Last fall, Ben Senson of the Madison Metropolitan School District stopped by an MAS regular meeting to announce an exciting project underway to further astronomy in education. Through grants and board of education funding, MMSD is building a first class observatory south of Verona in the school forest. The finished product will have a 14" Celestron SCT with an ST-7 CCD camera and be fully remote controllable. Considerable interest was expressed in this project by MAS members at the time.

Construction proceeded all fall and winter, and now in the last few weeks, the pieces have all come together and the big scope has finally seen first light. The image below of M51 (sans NGC 5195) was taken early on the morning of May 19 with a 210-second exposure. It is shown here very lightly processed. For first light, everyone was very pleased with the result and excited about the prospects of future observations once the telescope mount has been fully "trained" and aligned (only rough polar alignment has been done thus far).

Once the scope goes online, MMSD faculty and students who have been trained will be able to log on to the telescope (using Software Bisque's The Sky, CCDSoft, and RASClient software) and direct the scope from any computer connected to the internet. TDSTelecom generously donated the software for placement in every branch of the Madison Public Library system and 20 copies for check out by members of the MMSD Young Astronomer's Club. In addition to scheduled live observing sessions, teachers and students will be able to request images via email/phone/letter that will be acquired by the observatory "automatically" on the next clear night. These images can then be downloaded by anyone. All in all, the MMSD Observatory is shaping up to be a most impressive instrument. MAS members beware: once the observatory goes into wide use, there will be a need for project mentors. Projects could include supernova/asteroid search team, variable star team, planetary observing team, star party team, etc.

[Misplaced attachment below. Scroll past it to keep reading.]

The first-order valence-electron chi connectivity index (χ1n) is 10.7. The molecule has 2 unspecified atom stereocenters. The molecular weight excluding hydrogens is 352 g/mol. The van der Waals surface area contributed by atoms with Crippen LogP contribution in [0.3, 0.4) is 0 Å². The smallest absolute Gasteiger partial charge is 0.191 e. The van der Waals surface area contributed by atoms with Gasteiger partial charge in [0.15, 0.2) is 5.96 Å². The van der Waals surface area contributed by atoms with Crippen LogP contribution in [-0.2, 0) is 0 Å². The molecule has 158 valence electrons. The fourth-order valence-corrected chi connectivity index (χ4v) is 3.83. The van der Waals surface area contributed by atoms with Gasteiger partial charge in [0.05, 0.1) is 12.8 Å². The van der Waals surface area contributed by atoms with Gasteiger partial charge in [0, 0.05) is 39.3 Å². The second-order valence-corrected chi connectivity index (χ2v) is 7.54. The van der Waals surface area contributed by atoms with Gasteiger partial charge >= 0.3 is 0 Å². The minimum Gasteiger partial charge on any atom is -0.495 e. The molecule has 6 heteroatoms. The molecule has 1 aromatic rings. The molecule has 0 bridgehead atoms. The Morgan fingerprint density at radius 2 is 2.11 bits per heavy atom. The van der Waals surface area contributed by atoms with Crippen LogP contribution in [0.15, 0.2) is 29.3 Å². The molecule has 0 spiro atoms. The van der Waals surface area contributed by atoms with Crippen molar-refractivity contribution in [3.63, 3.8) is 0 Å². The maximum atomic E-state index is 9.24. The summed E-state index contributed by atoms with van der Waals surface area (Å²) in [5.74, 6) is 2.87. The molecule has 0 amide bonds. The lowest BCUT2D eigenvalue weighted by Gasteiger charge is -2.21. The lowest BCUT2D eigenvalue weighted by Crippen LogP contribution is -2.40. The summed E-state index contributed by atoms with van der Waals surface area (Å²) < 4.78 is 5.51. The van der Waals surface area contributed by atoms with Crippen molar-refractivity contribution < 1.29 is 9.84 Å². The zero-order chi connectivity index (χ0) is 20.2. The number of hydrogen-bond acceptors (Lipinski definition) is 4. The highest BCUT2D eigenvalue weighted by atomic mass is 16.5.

Look for a full report on this facility in a future issue of Capitol Skies. Look for more info at the Observatory website.

A note from the editor

This is my first issue as your new Capitol Skies editor. Foremost, I want to thank Dick Greiner for the wonderful job he has done on this newsletter these past two years. As with all his many contributions to the club, Doc gave the newsletter a personal and much appreciated touch of class and professionalism.

As you can see from the current effort, I've made a few stylistic changes but otherwise, I will endeavor to keep the content club-related and timely. Above all, I'd like to emphasize to all reading this, that your contributions are essential. Consider writing an article about a special interest you have, or submitting your notes from a recent observing session. All it takes to be a writer is the desire to share something of yourself with others.

For the past half-year, I have written a regular column for the Madison school district's planetarium newsletter. This column is targeted at school-age kids who attend planetarium programs and their parents (most of whom are interested in astronomy, but of novice skill level). While I have published a few of those articles in Capitol Skies, the readers of this newsletter are, in general, a bit more experienced than the planetarium readers. I want this newsletter to reflect your interests and pursuits. Submissions of any kind and your comments are always welcomed.

John Rummel



By John P. Martin

Two years ago the motion picture Contact hit the screens and captured the imaginations of millions. Based upon Carl Sagan's best selling novel and with him serving as technical supervisor, the movie traces the life journey of Ellie Arroway (Jodie Foster) as she searches the heavens for that elusive radio signal that would signify that we are not alone in the universe. One scene in the movie is at the Arecibo Radio Telescope in Puerto Rico. On screen we see Ellie sitting with a pair of earphones patiently listening for a pattern in the static.

While this was a concession to the movie audience, in reality it requires massive amounts of computing power to sift through the raw data that is collected (over 35 gigs per day). To process this data would require the full-time resources of a supercomputer or hundreds of thousands of personal computers. Since the people at the Search for Extraterrestrial Intelligence (SETI) cannot afford a supercomputer or warehouses full of personal computers, they have turned to the web.